17: Where a party to the suit does not appear in the witness-box and states his own case on oath and does not offer himself to be cross-examined by the other side, a presumption would arise that the case set up by him is not correct as has been held in a series of decisions passed by various High Courts and the Privy Council beginning from the decision in Sardar Gurbakhsh Singh v. Gurdial Singh [AIR 1927 PC 230 : 32 CWN 119] . This was followed by the Lahore High Court in Kirpa Singh v. Ajaipal Singh [AIR 1930 Lah 1 : ILR 11 Lah 142] and the Bombay High Court in Martand Pandharinath Chaudhari v. Radhabai Krishnarao Deshmukh [AIR 1931 Bom 97 : 32 Bom LR 924] . The Madhya Pradesh High Court in Gulla Kharagjit Carpenter v. Narsingh Nandkishore Rawat [AIR 1970 MP 225 : 1970 MPLJ 586] also followed the Privy Council decision in Sardar Gurbakhsh Singh case [AIR 1927 PC 230 : 32 CWN 119] . The Allahabad High Court in Arjun Singh v. Virendra Nath [AIR 1971 All 29] held that if a party abstains from entering the witness-box, it would give rise to an adverse inference against him. Similarly, a Division Bench of the Punjab and Haryana High Court in Bhagwan Dass v. Bhishan Chand [AIR 1974 P&H 7] drew a presumption under Section 114 of the evidence Act, 1872 against a party who did not enter the witness-box.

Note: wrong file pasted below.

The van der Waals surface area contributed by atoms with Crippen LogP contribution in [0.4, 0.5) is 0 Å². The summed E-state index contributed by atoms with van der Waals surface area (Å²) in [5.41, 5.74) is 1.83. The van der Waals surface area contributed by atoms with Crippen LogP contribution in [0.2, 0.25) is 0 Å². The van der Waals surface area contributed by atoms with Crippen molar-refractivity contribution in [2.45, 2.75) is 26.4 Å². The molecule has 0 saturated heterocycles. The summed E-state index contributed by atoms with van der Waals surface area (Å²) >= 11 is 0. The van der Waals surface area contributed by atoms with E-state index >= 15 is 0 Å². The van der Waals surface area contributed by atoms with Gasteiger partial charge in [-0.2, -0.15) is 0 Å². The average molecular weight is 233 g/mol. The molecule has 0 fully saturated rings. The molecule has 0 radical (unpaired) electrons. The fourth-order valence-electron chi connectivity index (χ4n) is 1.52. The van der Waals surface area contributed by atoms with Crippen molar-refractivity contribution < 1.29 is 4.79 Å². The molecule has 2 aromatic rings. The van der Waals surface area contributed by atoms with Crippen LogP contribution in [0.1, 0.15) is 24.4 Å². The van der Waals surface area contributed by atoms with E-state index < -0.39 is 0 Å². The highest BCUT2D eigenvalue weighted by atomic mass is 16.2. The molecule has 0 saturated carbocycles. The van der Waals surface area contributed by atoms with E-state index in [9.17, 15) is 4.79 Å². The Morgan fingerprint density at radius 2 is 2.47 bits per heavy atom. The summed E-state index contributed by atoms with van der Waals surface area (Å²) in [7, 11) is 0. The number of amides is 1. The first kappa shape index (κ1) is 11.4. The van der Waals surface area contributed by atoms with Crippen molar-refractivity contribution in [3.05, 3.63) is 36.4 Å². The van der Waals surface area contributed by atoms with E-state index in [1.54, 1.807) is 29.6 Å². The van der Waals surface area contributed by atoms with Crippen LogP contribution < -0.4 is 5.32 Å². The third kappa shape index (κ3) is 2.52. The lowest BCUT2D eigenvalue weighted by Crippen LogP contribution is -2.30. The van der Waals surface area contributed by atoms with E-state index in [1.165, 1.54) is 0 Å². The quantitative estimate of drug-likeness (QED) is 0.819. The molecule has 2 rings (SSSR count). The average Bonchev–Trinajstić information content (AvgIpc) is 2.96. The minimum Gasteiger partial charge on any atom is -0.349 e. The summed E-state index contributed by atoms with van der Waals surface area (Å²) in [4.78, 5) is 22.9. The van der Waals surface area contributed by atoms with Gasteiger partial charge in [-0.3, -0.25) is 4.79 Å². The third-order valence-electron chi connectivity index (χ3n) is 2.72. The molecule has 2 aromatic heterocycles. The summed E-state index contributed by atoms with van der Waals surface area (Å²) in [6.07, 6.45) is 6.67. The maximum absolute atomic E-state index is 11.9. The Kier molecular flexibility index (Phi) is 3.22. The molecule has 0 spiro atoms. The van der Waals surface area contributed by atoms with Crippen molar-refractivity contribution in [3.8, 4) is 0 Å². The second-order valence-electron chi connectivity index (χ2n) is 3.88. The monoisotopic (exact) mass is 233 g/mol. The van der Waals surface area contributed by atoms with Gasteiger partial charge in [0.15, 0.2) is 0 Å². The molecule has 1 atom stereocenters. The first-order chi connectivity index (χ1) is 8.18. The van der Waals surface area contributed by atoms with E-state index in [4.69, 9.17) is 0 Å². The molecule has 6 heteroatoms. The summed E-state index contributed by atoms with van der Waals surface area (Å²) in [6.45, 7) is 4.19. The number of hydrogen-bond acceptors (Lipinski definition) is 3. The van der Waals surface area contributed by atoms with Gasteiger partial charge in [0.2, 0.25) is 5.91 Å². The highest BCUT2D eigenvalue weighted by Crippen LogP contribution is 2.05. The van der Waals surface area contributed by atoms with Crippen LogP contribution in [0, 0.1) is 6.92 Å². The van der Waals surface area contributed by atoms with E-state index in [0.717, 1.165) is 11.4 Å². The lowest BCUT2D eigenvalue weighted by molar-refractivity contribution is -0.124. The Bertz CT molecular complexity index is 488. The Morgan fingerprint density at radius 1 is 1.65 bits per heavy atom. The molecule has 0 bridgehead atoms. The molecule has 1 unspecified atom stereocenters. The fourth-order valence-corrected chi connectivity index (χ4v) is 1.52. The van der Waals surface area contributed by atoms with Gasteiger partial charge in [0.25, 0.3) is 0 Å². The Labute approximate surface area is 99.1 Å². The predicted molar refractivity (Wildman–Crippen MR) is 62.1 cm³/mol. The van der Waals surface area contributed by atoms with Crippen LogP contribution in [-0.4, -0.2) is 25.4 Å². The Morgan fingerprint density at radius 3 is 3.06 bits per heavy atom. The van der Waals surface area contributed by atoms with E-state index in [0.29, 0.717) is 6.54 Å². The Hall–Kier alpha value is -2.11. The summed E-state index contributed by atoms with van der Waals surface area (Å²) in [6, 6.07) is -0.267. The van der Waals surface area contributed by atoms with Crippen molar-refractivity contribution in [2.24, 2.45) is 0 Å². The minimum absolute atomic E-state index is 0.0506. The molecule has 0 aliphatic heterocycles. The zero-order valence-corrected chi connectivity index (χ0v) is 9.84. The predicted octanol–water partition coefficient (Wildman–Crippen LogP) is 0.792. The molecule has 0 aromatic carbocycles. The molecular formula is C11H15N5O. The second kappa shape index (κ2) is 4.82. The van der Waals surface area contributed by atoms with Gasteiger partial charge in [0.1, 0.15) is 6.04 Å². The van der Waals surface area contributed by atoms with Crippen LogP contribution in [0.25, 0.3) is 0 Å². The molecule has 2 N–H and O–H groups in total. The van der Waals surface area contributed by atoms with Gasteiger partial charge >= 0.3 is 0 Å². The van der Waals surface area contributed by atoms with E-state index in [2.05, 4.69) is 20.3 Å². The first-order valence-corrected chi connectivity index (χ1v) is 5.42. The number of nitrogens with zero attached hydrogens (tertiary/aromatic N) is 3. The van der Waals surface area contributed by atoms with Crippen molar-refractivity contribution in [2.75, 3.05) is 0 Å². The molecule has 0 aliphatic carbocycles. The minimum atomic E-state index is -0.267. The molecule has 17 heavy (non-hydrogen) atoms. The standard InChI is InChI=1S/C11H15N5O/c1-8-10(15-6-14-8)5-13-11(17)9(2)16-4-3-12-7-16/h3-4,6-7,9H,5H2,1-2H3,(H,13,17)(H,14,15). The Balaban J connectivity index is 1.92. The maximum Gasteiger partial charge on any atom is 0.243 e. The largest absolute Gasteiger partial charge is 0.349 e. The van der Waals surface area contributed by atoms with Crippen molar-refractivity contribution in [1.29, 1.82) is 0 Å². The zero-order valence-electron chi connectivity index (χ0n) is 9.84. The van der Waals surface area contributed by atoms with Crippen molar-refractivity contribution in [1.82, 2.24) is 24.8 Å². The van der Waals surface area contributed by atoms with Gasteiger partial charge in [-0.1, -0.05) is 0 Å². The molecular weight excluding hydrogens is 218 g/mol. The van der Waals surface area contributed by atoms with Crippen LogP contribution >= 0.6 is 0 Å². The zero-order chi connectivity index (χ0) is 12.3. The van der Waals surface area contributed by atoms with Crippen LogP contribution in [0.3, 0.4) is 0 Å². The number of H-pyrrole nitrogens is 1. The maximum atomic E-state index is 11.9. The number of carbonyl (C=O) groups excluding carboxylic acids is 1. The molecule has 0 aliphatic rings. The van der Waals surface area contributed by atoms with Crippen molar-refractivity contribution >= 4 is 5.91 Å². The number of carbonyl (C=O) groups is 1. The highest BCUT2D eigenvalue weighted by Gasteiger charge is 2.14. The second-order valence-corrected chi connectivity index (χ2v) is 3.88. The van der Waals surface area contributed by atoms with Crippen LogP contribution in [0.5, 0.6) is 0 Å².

Evidence Act S. 114
Vidhyadhar v. Manikrao, (1999) 3 SCC 573